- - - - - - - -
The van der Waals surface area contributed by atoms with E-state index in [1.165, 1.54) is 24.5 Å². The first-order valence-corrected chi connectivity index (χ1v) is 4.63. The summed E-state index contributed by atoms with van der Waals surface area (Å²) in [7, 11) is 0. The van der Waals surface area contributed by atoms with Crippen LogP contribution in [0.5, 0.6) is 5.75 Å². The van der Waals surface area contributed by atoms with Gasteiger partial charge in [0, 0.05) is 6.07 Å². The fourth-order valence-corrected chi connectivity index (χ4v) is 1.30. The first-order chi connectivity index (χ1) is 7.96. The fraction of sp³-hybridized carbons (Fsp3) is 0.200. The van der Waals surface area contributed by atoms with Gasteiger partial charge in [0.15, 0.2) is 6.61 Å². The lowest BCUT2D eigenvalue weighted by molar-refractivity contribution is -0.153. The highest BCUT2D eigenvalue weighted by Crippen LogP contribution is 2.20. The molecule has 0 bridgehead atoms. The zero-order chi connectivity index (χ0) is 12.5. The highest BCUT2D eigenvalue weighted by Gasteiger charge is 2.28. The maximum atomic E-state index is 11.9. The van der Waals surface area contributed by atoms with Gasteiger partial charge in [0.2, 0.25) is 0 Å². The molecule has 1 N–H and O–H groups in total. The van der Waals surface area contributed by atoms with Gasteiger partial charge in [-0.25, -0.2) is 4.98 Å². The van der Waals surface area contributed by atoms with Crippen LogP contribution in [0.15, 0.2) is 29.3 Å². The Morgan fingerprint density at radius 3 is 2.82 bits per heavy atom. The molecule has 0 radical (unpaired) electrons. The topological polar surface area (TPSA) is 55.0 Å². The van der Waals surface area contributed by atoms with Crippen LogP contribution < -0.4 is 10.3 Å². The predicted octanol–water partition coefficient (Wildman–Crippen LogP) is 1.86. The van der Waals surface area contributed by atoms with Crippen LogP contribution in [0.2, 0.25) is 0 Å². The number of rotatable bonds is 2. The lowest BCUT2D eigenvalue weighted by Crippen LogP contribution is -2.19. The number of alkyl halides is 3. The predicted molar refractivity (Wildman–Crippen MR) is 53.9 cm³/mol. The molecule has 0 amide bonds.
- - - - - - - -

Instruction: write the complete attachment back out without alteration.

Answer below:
The van der Waals surface area contributed by atoms with E-state index in [1.165, 1.54) is 24.5 Å². The first-order valence-corrected chi connectivity index (χ1v) is 4.63. The summed E-state index contributed by atoms with van der Waals surface area (Å²) in [7, 11) is 0. The van der Waals surface area contributed by atoms with Crippen LogP contribution in [0.5, 0.6) is 5.75 Å². The van der Waals surface area contributed by atoms with Gasteiger partial charge in [0, 0.05) is 6.07 Å². The fourth-order valence-corrected chi connectivity index (χ4v) is 1.30. The first-order chi connectivity index (χ1) is 7.96. The fraction of sp³-hybridized carbons (Fsp3) is 0.200. The van der Waals surface area contributed by atoms with Gasteiger partial charge in [0.15, 0.2) is 6.61 Å². The lowest BCUT2D eigenvalue weighted by molar-refractivity contribution is -0.153. The highest BCUT2D eigenvalue weighted by Crippen LogP contribution is 2.20. The molecule has 0 bridgehead atoms. The zero-order chi connectivity index (χ0) is 12.5. The highest BCUT2D eigenvalue weighted by Gasteiger charge is 2.28. The maximum atomic E-state index is 11.9. The van der Waals surface area contributed by atoms with Gasteiger partial charge in [0.2, 0.25) is 0 Å². The molecule has 1 N–H and O–H groups in total. The van der Waals surface area contributed by atoms with Gasteiger partial charge in [-0.25, -0.2) is 4.98 Å². The van der Waals surface area contributed by atoms with Crippen LogP contribution in [0.15, 0.2) is 29.3 Å². The Morgan fingerprint density at radius 3 is 2.82 bits per heavy atom. The molecule has 0 radical (unpaired) electrons. The topological polar surface area (TPSA) is 55.0 Å². The van der Waals surface area contributed by atoms with Crippen LogP contribution < -0.4 is 10.3 Å². The predicted octanol–water partition coefficient (Wildman–Crippen LogP) is 1.86. The van der Waals surface area contributed by atoms with Crippen LogP contribution in [0.2, 0.25) is 0 Å². The number of rotatable bonds is 2. The lowest BCUT2D eigenvalue weighted by Crippen LogP contribution is -2.19. The number of alkyl halides is 3. The predicted molar refractivity (Wildman–Crippen MR) is 53.9 cm³/mol. The molecule has 0 amide bonds.